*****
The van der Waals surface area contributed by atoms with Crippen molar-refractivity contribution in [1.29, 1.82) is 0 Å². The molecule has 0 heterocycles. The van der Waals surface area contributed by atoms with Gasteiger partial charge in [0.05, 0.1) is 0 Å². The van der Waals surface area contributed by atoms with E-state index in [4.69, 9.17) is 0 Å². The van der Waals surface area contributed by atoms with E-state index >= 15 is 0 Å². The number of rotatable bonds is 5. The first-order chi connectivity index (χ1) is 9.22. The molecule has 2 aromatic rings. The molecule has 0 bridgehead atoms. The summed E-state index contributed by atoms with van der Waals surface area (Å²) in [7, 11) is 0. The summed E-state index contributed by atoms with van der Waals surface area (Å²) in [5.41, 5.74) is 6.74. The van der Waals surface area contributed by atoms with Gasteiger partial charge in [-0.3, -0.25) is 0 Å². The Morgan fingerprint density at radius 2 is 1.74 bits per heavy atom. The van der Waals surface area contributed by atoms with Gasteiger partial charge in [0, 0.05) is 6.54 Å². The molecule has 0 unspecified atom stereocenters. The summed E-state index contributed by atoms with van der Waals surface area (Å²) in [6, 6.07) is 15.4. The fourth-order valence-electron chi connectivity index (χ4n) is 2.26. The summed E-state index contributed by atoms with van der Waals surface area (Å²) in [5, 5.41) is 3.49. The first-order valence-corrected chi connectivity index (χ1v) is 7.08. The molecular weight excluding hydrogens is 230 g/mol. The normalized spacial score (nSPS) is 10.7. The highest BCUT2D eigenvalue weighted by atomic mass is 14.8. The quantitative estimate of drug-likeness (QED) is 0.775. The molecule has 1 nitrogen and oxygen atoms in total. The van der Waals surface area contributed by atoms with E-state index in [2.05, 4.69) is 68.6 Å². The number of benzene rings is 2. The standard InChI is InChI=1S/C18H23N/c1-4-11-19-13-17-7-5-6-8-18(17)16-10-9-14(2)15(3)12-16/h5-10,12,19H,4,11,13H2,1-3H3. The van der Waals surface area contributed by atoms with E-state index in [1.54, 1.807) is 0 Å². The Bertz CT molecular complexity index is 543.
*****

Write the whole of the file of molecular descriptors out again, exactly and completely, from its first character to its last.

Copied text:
The van der Waals surface area contributed by atoms with Crippen molar-refractivity contribution in [1.29, 1.82) is 0 Å². The molecule has 0 heterocycles. The van der Waals surface area contributed by atoms with Gasteiger partial charge in [0.05, 0.1) is 0 Å². The van der Waals surface area contributed by atoms with E-state index in [4.69, 9.17) is 0 Å². The van der Waals surface area contributed by atoms with E-state index >= 15 is 0 Å². The number of rotatable bonds is 5. The first-order chi connectivity index (χ1) is 9.22. The molecule has 2 aromatic rings. The molecule has 0 bridgehead atoms. The summed E-state index contributed by atoms with van der Waals surface area (Å²) in [7, 11) is 0. The summed E-state index contributed by atoms with van der Waals surface area (Å²) in [5.41, 5.74) is 6.74. The van der Waals surface area contributed by atoms with Gasteiger partial charge in [-0.3, -0.25) is 0 Å². The Morgan fingerprint density at radius 2 is 1.74 bits per heavy atom. The van der Waals surface area contributed by atoms with Gasteiger partial charge in [0, 0.05) is 6.54 Å². The molecule has 0 unspecified atom stereocenters. The summed E-state index contributed by atoms with van der Waals surface area (Å²) in [6, 6.07) is 15.4. The fourth-order valence-electron chi connectivity index (χ4n) is 2.26. The summed E-state index contributed by atoms with van der Waals surface area (Å²) in [5, 5.41) is 3.49. The first-order valence-corrected chi connectivity index (χ1v) is 7.08. The molecular weight excluding hydrogens is 230 g/mol. The normalized spacial score (nSPS) is 10.7. The highest BCUT2D eigenvalue weighted by atomic mass is 14.8. The quantitative estimate of drug-likeness (QED) is 0.775. The molecule has 1 nitrogen and oxygen atoms in total. The van der Waals surface area contributed by atoms with E-state index in [2.05, 4.69) is 68.6 Å². The number of benzene rings is 2. The standard InChI is InChI=1S/C18H23N/c1-4-11-19-13-17-7-5-6-8-18(17)16-10-9-14(2)15(3)12-16/h5-10,12,19H,4,11,13H2,1-3H3. The van der Waals surface area contributed by atoms with E-state index in [1.54, 1.807) is 0 Å². The Bertz CT molecular complexity index is 543.